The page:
At first glance, hockey, a Canadian rite of passage, and country music, a Nashville institution, might seem to be strange bedfellows. However, in the instance of the Nashville Predators and the megastars of country music, the connection was there from the moment that the city was awarded a National Hockey League expansion franchise in 1998.
Putting an NHL team in an area not traditionally known as a hotbed for major pro hockey was certainly a roll of the dice by the league. The stars of country music got to work from Day 1 to sell the city on the sport and ensure that it was a gamble that would pay dividends to everyone.
“Before there was even a team formed, it was Garth Brooks, Amy Grant and Vince Gill that were kind of the faces of the first ticketing, marketing and promotional stuff,” Predators Director of Communications Kevin Wilson told the Tennessean.
A unique Nashville goal song, created by Jeb Stuart Anderson, Steve Dukes and Mark Hall and performed by Tim McGraw, has been playing at Bridgestone Arena since the Predators netted their first NHL goal. “… Don’t know what it is ‘bout them Predators scoring / But I like it, I love it, I want some more of it.”
These country legends were lending a hand to help sell the game to fans not initially familiar with hockey, but well-versed in country music. Amy Grant was featured in ads for the team for years, her teeth blacked out to give her the look of a grizzled veteran of the ice wars.
The warm embrace when the Preds took the ice for their first NHL season in 1998-99 was invaluable in selling the team to a non-traditional hockey market. San Jose Sharks head coach Bob Boughner, a defenseman with the original Predators team, remembers it well.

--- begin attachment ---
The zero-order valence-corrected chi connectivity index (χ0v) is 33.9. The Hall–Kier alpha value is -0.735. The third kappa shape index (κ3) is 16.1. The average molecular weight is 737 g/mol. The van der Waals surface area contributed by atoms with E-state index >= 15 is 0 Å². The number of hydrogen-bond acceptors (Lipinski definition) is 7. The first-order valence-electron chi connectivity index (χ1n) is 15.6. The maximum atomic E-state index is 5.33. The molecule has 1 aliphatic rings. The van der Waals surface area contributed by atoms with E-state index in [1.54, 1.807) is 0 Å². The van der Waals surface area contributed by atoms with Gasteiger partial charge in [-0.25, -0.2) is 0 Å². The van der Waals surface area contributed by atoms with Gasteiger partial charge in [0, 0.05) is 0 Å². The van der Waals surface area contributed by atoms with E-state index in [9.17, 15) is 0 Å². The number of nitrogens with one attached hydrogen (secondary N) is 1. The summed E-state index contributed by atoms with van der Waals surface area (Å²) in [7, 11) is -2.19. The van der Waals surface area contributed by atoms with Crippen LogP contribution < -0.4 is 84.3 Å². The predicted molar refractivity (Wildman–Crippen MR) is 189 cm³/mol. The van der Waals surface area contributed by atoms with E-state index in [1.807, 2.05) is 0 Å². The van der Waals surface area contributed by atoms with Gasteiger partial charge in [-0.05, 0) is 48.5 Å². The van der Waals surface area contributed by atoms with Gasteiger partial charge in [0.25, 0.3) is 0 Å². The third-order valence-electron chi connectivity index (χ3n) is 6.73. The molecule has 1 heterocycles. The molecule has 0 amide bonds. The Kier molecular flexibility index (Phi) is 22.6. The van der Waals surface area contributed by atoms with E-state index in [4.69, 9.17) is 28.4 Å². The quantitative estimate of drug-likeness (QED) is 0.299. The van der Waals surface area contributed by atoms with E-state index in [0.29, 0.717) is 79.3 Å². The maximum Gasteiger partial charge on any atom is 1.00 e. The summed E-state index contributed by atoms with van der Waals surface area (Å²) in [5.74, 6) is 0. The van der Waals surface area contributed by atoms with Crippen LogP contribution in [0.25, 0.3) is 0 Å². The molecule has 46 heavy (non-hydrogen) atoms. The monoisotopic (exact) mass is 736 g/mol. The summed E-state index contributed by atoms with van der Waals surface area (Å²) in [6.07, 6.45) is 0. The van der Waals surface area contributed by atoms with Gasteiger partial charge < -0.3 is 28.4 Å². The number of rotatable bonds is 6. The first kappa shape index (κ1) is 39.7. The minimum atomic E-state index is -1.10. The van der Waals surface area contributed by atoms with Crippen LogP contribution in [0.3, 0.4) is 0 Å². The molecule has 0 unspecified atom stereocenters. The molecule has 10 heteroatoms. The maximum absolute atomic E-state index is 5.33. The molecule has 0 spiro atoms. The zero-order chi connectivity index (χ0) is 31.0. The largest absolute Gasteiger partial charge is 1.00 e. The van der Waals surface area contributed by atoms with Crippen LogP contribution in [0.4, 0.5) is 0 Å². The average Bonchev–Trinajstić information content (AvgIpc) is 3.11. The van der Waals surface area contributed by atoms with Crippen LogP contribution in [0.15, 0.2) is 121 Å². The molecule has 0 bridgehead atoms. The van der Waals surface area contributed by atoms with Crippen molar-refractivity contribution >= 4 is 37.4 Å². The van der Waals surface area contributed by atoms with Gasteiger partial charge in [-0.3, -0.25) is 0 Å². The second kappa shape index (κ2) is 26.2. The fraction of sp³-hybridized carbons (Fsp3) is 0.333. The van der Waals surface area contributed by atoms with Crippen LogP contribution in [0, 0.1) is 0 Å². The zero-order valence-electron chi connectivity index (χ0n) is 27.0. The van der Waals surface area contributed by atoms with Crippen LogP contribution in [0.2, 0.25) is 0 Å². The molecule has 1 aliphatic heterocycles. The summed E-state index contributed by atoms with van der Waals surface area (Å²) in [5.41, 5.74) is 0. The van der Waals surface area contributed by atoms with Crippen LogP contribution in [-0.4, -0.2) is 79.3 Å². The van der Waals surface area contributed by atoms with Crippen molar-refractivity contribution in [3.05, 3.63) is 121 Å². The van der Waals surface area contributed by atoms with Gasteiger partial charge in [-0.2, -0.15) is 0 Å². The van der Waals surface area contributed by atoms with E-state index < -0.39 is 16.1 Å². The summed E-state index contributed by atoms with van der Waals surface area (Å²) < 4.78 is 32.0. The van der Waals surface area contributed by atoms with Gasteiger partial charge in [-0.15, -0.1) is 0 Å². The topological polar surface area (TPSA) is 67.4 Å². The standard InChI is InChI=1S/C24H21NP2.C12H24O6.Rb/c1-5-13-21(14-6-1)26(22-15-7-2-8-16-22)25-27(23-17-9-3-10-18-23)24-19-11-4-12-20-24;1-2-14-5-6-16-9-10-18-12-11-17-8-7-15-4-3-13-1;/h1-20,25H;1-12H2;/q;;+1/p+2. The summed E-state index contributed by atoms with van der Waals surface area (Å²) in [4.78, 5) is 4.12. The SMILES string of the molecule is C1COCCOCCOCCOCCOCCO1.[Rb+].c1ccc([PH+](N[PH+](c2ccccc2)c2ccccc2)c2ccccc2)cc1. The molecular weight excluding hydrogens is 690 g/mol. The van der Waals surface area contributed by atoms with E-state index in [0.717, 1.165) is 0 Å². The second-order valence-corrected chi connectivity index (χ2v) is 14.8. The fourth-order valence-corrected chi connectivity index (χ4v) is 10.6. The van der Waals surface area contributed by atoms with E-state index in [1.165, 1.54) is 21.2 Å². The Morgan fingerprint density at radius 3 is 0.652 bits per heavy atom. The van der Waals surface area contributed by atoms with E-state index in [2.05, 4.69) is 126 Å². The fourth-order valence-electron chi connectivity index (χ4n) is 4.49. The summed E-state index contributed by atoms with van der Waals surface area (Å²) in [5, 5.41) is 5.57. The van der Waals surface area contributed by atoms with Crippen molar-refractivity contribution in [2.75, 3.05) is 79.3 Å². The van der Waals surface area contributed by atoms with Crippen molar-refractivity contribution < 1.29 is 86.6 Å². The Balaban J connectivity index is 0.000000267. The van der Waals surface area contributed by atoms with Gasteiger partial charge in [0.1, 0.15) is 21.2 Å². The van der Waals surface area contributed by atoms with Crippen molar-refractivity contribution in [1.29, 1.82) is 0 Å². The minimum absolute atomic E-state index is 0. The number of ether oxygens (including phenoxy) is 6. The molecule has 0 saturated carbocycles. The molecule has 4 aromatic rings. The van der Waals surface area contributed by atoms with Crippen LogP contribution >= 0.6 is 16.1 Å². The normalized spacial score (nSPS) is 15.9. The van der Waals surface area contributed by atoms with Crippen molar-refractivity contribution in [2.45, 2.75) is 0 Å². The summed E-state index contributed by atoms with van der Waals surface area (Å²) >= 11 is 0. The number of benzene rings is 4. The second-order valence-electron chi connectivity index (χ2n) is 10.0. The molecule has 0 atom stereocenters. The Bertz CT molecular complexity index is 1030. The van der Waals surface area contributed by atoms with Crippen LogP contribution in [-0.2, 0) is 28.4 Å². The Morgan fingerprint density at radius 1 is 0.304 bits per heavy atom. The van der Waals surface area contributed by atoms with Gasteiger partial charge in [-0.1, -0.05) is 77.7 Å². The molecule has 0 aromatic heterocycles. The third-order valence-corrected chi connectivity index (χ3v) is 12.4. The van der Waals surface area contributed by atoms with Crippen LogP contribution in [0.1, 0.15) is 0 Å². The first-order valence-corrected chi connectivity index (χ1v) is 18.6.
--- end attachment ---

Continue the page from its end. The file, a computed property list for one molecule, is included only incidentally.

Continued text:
“Barbara Mandrell had the team to her house for dinner after our first win (over the Carolina Hurricanes),” Boughner told the Windsor Star. “We got congratulatory faxes from both Garth Brooks and Trisha Yearwood.”
“It’s kind of cool when you arrive in the morning and see a couple of faxes pinned up on the bulletin board from those kinds of people. That’s when you know you’re in Nashville.”
The Partnership Continues
The new generation of country stars followed their predecessors in embracing the Predators. It didn’t hurt in 2011 when Nashville acquired center Mike Fisher from the Ottawa Senators. Fisher’s wife just happens to be country star Carrie Underwood.
When the Predators launched a playoff run in the spring of 2017 that would see them meet the defending champion Pittsburgh Penguins in the Stanley Cup final, Underwood stepped up and stepped in to perform the Star Spangled Banner prior to a Preds playoff game.
“We do music, we do hockey, and we do everything loud,” Underwood said.
That was a big deal, and a game-changer in the country-Preds connection.
“No artist is ever raising their hand wanting to do the national anthem on any given day, but (Underwood) wanted to be the first step in involving the country music community,” Universal Music Group Director of Marketing & Artist Development Amanda Good said.
As Nashville moved through the postseason toward the first (and so far only) title shot in franchise history, other country stars clamored to be the next to perform the anthem prior to a Predators playoff game.
“She raised the bar and kind of challenged the rest of the music industry,” Wilson said.
Dierks Bentley, Luke Bryan, Yearwood, Lady A, Keith Urban, Kelly Clarkson, Vince Gill, Martina McBride and Little Big Town were among the country sensations who performed at the rink during that memorable playoff run.
Players Get On Board
Hockey players come from all over the world, but not many come from Tennessee. Still, when they come to Nashville, they embrace country music.
“When I got down there, I totally jumped into the scene,” Boughner remembered. “You can’t help it. Every place you go to, every radio station you turn to, it’s country music.”
For defenseman Jamie Allison, himself a professional singer, the chance to play for the Predators from 2003-06 was a dream come true. He got to perform at legendary Nashville honky-tonk Tootsie’s.
“You drive down Music Row and see all the big labels – RCA, Sony – it’s pretty awe-inspiring,” Allison recalled.